Toxic Truth: High correlation between children exposed to lead and violent crimes

June 1994: Boolaroo locals from left Mrs Joanne Victor, Blake Cox, Mrs Karen Phillip with Mitchell Tate and Mrs Theresa Pantalone and Mathew Pantalone. Picture: Eddie Cross
June 1994: Boolaroo locals from left Mrs Joanne Victor, Blake Cox, Mrs Karen Phillip with Mitchell Tate and Mrs Theresa Pantalone and Mathew Pantalone. Picture: Eddie Cross

CHILDREN who were exposed to high levels of lead pollution are more likely to commit violent crimes in later years, scientists believe.

A 2013 study based on NSW Bureau of Crime Statistics and Environment Protection Authority data found a high correlation between childhood lead exposure and assault.

The survey of seven sites including Boolaroo, Broken Hill, Port Kembla, Port Pirie and Mt Isa, showed higher levels of airborne lead resulted in higher assault rates 20 to 21 years later.

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While the sources varied (lead smelter emissions at Boolaroo and leaded petrol emissions at Earlwood) the pattern was consistent: the highest crime rates were associated with the highest levels of lead in the air.

‘‘The relationship is statistically significant,’’ Macquarie University environmental scientist Mark Patrick Taylor said. ‘‘There is a clear relationship between early life exposure to lead in air and later-life crime.’’

Research has also found that elevated blood lead levels are risk factors for social and behavioural problems including attention-deficit hyperactivity disorder (ADHD), oppositional/conduct disorders and delinquency.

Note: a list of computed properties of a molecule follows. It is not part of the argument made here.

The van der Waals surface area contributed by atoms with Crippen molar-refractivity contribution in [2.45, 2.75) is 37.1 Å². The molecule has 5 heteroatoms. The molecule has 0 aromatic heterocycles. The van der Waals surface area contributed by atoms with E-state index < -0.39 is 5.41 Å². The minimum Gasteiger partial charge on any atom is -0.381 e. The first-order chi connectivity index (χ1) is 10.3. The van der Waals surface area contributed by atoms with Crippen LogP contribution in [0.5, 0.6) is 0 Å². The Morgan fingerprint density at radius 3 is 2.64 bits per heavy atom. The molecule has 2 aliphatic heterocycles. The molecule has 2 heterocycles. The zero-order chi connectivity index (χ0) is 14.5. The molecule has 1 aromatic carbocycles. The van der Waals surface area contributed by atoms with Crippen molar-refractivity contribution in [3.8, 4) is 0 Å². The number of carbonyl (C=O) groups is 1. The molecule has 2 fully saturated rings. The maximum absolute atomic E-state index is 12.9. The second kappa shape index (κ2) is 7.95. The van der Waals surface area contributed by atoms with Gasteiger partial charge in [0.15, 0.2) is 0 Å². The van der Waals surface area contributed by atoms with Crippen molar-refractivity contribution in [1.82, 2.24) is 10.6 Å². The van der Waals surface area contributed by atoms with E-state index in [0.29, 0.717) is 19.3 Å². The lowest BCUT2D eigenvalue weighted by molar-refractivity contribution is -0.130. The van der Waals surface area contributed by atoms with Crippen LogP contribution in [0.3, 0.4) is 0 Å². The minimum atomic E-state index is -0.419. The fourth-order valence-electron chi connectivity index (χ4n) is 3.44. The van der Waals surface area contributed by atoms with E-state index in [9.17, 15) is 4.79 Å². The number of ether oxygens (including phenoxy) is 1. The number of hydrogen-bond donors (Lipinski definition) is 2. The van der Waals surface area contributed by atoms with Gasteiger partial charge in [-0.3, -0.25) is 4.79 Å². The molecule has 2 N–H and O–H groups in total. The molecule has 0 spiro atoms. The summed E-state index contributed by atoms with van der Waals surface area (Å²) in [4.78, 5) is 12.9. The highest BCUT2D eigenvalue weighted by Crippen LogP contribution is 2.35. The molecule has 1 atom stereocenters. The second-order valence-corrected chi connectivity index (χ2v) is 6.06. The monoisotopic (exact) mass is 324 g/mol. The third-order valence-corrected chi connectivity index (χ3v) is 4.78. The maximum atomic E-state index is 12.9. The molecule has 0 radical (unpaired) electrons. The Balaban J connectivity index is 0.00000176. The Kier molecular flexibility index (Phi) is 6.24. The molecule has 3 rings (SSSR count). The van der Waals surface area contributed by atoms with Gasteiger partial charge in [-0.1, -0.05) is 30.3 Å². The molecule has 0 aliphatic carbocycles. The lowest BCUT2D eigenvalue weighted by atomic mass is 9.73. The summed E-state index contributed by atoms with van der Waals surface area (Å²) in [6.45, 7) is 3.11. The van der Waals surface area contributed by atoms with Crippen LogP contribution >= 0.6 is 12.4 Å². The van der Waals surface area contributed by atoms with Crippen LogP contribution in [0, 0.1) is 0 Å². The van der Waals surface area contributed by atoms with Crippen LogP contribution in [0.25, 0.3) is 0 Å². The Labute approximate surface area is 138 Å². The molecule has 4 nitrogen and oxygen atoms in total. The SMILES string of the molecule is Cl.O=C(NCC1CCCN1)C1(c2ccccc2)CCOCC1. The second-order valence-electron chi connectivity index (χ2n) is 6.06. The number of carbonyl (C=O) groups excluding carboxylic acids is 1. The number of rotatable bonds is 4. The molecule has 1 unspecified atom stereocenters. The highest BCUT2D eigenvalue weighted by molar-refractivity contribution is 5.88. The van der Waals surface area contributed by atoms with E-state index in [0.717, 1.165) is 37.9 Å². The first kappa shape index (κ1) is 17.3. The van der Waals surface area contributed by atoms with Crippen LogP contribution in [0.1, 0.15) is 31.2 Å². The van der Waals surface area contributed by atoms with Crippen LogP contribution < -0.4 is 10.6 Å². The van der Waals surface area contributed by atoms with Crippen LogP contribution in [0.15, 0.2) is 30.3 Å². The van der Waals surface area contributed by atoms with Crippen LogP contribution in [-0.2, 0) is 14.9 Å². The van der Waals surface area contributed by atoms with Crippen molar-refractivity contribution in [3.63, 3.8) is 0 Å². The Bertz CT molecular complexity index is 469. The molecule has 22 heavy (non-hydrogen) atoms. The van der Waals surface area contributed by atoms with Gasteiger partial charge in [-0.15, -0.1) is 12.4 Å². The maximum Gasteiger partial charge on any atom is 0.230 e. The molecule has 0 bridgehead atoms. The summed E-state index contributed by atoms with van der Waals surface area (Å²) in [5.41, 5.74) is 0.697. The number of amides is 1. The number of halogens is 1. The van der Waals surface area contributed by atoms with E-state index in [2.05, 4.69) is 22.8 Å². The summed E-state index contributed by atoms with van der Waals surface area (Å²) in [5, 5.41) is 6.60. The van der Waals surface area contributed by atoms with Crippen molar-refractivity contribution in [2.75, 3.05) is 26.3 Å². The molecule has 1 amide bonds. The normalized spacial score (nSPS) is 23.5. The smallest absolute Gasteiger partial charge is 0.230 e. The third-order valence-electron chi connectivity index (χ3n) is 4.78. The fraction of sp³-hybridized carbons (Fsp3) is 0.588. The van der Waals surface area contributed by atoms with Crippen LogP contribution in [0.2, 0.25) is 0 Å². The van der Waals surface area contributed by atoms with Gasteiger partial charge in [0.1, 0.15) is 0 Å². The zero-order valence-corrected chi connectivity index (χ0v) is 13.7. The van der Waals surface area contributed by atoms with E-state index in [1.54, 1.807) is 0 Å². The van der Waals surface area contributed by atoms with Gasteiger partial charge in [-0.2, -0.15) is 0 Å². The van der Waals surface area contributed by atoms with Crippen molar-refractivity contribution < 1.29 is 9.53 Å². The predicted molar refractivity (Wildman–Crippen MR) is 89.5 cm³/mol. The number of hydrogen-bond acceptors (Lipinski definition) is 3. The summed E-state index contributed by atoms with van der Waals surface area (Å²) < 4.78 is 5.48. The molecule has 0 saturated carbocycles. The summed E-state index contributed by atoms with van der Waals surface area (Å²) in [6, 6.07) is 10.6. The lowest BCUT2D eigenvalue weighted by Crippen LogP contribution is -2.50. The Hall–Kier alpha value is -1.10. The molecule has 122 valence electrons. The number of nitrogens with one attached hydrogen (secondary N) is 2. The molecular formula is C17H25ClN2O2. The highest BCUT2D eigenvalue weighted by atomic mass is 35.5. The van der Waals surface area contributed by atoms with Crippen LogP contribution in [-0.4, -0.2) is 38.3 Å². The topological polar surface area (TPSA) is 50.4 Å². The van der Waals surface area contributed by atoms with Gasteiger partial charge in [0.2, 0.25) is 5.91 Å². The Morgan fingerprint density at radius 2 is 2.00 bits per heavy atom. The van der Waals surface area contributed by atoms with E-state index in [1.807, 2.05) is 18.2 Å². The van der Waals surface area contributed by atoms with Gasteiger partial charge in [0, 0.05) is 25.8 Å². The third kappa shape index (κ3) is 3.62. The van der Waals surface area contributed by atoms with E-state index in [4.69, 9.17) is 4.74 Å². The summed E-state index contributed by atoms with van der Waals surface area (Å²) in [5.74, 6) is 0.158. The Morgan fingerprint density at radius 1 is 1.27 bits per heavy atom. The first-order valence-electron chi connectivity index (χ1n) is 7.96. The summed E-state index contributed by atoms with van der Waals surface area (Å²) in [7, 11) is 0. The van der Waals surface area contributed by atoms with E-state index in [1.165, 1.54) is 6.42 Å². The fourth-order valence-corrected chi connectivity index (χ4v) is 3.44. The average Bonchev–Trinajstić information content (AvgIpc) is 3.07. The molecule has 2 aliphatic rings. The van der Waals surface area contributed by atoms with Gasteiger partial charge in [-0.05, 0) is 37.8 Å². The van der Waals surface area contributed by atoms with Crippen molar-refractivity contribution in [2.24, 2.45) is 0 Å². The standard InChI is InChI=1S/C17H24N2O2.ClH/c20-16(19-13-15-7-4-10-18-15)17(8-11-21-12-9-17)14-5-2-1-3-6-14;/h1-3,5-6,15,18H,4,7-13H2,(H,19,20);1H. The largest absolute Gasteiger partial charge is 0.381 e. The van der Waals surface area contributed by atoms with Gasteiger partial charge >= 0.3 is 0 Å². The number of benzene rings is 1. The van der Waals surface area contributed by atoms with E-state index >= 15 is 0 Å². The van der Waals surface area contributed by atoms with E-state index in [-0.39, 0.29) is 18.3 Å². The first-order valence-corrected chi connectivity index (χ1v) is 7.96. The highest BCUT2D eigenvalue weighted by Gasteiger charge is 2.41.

‘‘Lead impacts the growing brain and is associated with damage to the frontal cortex and its consequent effects on executive functioning and disposition to increased impulsivity,’’ Professor Taylor said.

The current Australian childhood blood lead standard is less than 10 micrograms per decilitre.

A 1991 sample of Boolaroo Public School students found 84per cent had blood lead levels above 10.

The Australian findings are consistent with a 2008 US study of air lead emissions and assault records.

Researchers discovered that six-year-olds with elevated blood lead levels had a 50per cent greater chance of being arrested for violent crime as young adults.

Arrest rates involving violent crimes were shown to increase for each five microgram per decilitre increment increase in blood lead.

‘‘We’re not saying it’s a one-to-one relationship,’’ Professor Taylor, who has more than 200 publications and research reports in the field of environmental science, said. ‘‘What we are saying is that lead exposure is associated with violent activity.’’

Other studies about the impact of lead on development have supported the link between lead and crime.

The UK Avon longitudinal study found higher childhood blood levels were associated with lower reading, writing and spelling skills.

A 2012 study of multiple exposures in New Orleans showed elevated soil metals reduced student elementary school scores.